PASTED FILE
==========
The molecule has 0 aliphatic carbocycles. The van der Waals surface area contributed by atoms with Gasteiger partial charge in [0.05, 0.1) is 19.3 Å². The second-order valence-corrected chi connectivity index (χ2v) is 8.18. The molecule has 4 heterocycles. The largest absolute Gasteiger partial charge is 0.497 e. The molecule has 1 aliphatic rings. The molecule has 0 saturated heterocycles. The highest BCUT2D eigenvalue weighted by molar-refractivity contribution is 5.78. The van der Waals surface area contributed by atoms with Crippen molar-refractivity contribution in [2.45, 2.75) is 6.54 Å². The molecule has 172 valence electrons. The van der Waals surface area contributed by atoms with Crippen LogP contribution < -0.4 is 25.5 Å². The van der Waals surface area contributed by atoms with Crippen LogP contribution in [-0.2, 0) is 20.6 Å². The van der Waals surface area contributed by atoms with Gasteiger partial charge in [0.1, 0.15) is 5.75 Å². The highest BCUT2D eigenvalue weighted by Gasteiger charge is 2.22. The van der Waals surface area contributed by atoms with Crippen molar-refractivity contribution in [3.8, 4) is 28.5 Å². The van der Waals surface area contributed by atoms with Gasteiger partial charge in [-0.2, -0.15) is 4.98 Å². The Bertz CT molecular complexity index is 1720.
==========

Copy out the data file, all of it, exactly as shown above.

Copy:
The molecule has 0 aliphatic carbocycles. The van der Waals surface area contributed by atoms with Gasteiger partial charge in [0.05, 0.1) is 19.3 Å². The second-order valence-corrected chi connectivity index (χ2v) is 8.18. The molecule has 4 heterocycles. The largest absolute Gasteiger partial charge is 0.497 e. The molecule has 1 aliphatic rings. The molecule has 0 saturated heterocycles. The highest BCUT2D eigenvalue weighted by molar-refractivity contribution is 5.78. The van der Waals surface area contributed by atoms with Crippen molar-refractivity contribution in [2.45, 2.75) is 6.54 Å². The molecule has 172 valence electrons. The van der Waals surface area contributed by atoms with Crippen LogP contribution < -0.4 is 25.5 Å². The van der Waals surface area contributed by atoms with Crippen LogP contribution in [-0.2, 0) is 20.6 Å². The van der Waals surface area contributed by atoms with Gasteiger partial charge in [0.1, 0.15) is 5.75 Å². The highest BCUT2D eigenvalue weighted by Gasteiger charge is 2.22. The van der Waals surface area contributed by atoms with Crippen molar-refractivity contribution in [3.8, 4) is 28.5 Å². The van der Waals surface area contributed by atoms with Gasteiger partial charge in [-0.2, -0.15) is 4.98 Å². The Bertz CT molecular complexity index is 1720.